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Carter v. Social Security Administration

United States District Court, D. Nevada

June 5, 2015

CAROL D. CARTER, Plaintiff,


GEORGE FOLEY, Jr., Magistrate Judge.

This matter is before the Court on Plaintiff's Amended Complaint (#3), filed on March 9, 2015.


Plaintiff brings an Amended Complaint seeking judicial review of her disability case. She claims she cannot work and does not have any income with which to support herself. Her first Complaint in this matter was dismissed with leave to amend on February 12, 2015 (#2).

I. Screening the Complaint

Upon granting a request to proceed in forma pauperis, a court must additionally screen a complaint pursuant to 28 U.S.C. § 1915(e). Specifically, federal courts are given the authority to dismiss a case if the action is legally "frivolous or malicious, " fails to state a claim upon which relief may be granted, or seeks monetary relief from a Defendant/Third Party Plaintiff who is immune from such relief. 28 U.S.C. § 1915(e)(2). A complaint, or portion thereof, should be dismissed for failure to state a claim upon which relief may be granted "if it appears beyond a doubt that the plaintiff can prove no set of facts in support of his claims that would entitle him to

relief." Buckey v. Los Angeles, 968 F.2d 791, 794 (9th Cir. 1992). A complaint may be dismissed as frivolous if it is premised on a nonexistent legal interest or delusional factual scenario. Neitzke v. Williams, 490 U.S. 319, 327-28 (1989). Moreover, "a finding of factual frivolousness is appropriate when the facts alleged rise to the level of the irrational or the wholly incredible, whether or not there are judicially noticeable facts available to contradict them." Denton v. Hernandez, 504 U.S. 25, 33 (1992). When a court dismisses a complaint under § 1915(e), the plaintiff should be given leave to amend the complaint with directions as to curing its deficiencies, unless it is clear from the face of the complaint that the deficiencies could not be cured by amendment. See Cato v. United States, 70 F.3d 1103, 1106 (9th Cir. 1995).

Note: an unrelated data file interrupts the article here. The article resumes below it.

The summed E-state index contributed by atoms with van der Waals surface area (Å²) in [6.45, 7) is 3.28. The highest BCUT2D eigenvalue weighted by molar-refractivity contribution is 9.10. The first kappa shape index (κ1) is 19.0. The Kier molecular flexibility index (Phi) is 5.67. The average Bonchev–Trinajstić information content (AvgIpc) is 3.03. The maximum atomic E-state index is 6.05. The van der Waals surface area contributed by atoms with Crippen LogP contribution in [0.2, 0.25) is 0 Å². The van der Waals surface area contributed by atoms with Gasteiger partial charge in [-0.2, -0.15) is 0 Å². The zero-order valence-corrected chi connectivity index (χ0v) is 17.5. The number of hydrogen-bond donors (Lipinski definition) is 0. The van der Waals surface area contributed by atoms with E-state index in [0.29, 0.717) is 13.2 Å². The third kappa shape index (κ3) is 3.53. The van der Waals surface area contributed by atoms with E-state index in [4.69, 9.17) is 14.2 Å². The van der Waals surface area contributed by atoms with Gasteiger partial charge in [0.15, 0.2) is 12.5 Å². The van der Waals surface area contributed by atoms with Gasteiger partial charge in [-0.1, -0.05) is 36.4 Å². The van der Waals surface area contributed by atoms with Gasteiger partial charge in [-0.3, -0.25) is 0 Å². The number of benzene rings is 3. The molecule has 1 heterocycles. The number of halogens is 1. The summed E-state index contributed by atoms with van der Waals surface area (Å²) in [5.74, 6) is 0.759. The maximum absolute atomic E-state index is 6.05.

II. Instant Complaint

Plaintiff submits a complaint requesting judicial review of her disability claim. She lists a myriad of physical ailments that she would like the Court to review to make a determination in her disability case. The awarding of disability payments is not a judicial process, but an administrative one. The Plaintiff is required to show that her administrative remedies have been exhausted before seeking judicial review of her claim. The Ninth Circuit has held that a plaintiff must exhaust her administrative remedies before bringing a civil action.

Section 405(g) provides that a civil action may be brought only after (1) the claimant has been party to a hearing held by the Secretary, and (2) the Secretary has made a final decision on the claim. To obtain a hearing, the claimant must (1) present a claim to the Secretary and obtain an initial determination (20 C.F.R. § 404.900(a)(1)); (2) seek reconsideration (20 C.F.R. §§ 404.900(a)(2), 404.909, 404.920); and

(3) after reconsideration, request a hearing before an administrative law judge (20 C.F.R. §§ 404.900(a)(3), 404.933). The decision made following the hearing does not become the final decision of the Secretary until the claimant requests review by the appeals coucil, and the appeals council either grants or denies review. 20 C.F.R. §§ 404.900(a)(5), 404.955, 404.981."

Bass v. Social Sec. Admin., 872 F.2d 832, 833 (9th Cir. 1989).

Plaintiff has not demonstrated in her Amended Complaint that a hearing by the Commissioner was had regarding her case, that she sought reconsideration of the Commisioner's denial of her claim, that she requested a hearing before an Administrative Law Judge, or that she appealed the decision to the Appeals Council. Therefore, the Court cannot determine if it has jurisdiction over the Plaintiff's civil action at this time. The Court will dismiss the Plaintiff's Amended Complaint with leave to amend in order to allow the Plaintiff to properly demonstrate that this Court has jurisdiction over her claim.

If Plaintiff elects to proceed in this action by filing an amended complaint, she is informed that the court cannot refer to a prior pleading in order to make her amended complaint complete. Local Rule 15-1 requires that an amended complaint be complete in itself without reference to any prior pleading. This is because, as a general rule, an amended complaint supersedes the original complaint. See Loux v. Rhay, 375 F.2d 55, 57 (9th Cir.1967). Once Plaintiff files an amended complaint, the original pleading no longer serves any function in the case. Therefore, ...

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